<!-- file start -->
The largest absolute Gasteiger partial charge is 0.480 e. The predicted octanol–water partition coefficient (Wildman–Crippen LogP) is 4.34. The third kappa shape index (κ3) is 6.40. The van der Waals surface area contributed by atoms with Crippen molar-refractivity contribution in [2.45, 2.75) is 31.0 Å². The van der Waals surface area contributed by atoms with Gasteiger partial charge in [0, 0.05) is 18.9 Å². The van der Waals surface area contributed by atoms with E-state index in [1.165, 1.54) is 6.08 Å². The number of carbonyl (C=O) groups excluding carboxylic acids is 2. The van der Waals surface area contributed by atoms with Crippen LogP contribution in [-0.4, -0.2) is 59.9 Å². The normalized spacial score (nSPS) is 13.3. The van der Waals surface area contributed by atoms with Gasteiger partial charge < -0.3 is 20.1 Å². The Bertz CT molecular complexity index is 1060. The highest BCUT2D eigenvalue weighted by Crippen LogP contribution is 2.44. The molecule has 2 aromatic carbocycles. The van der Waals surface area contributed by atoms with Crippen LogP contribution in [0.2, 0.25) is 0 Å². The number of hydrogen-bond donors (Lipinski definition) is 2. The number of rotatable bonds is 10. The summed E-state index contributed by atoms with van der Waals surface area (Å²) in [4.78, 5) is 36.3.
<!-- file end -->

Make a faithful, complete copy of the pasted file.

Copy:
The largest absolute Gasteiger partial charge is 0.480 e. The predicted octanol–water partition coefficient (Wildman–Crippen LogP) is 4.34. The third kappa shape index (κ3) is 6.40. The van der Waals surface area contributed by atoms with Crippen molar-refractivity contribution in [2.45, 2.75) is 31.0 Å². The van der Waals surface area contributed by atoms with Gasteiger partial charge in [0, 0.05) is 18.9 Å². The van der Waals surface area contributed by atoms with E-state index in [1.165, 1.54) is 6.08 Å². The number of carbonyl (C=O) groups excluding carboxylic acids is 2. The van der Waals surface area contributed by atoms with Crippen LogP contribution in [-0.4, -0.2) is 59.9 Å². The normalized spacial score (nSPS) is 13.3. The van der Waals surface area contributed by atoms with Gasteiger partial charge < -0.3 is 20.1 Å². The Bertz CT molecular complexity index is 1060. The highest BCUT2D eigenvalue weighted by Crippen LogP contribution is 2.44. The molecule has 2 aromatic carbocycles. The van der Waals surface area contributed by atoms with Crippen LogP contribution in [0.2, 0.25) is 0 Å². The number of hydrogen-bond donors (Lipinski definition) is 2. The number of rotatable bonds is 10. The summed E-state index contributed by atoms with van der Waals surface area (Å²) in [4.78, 5) is 36.3.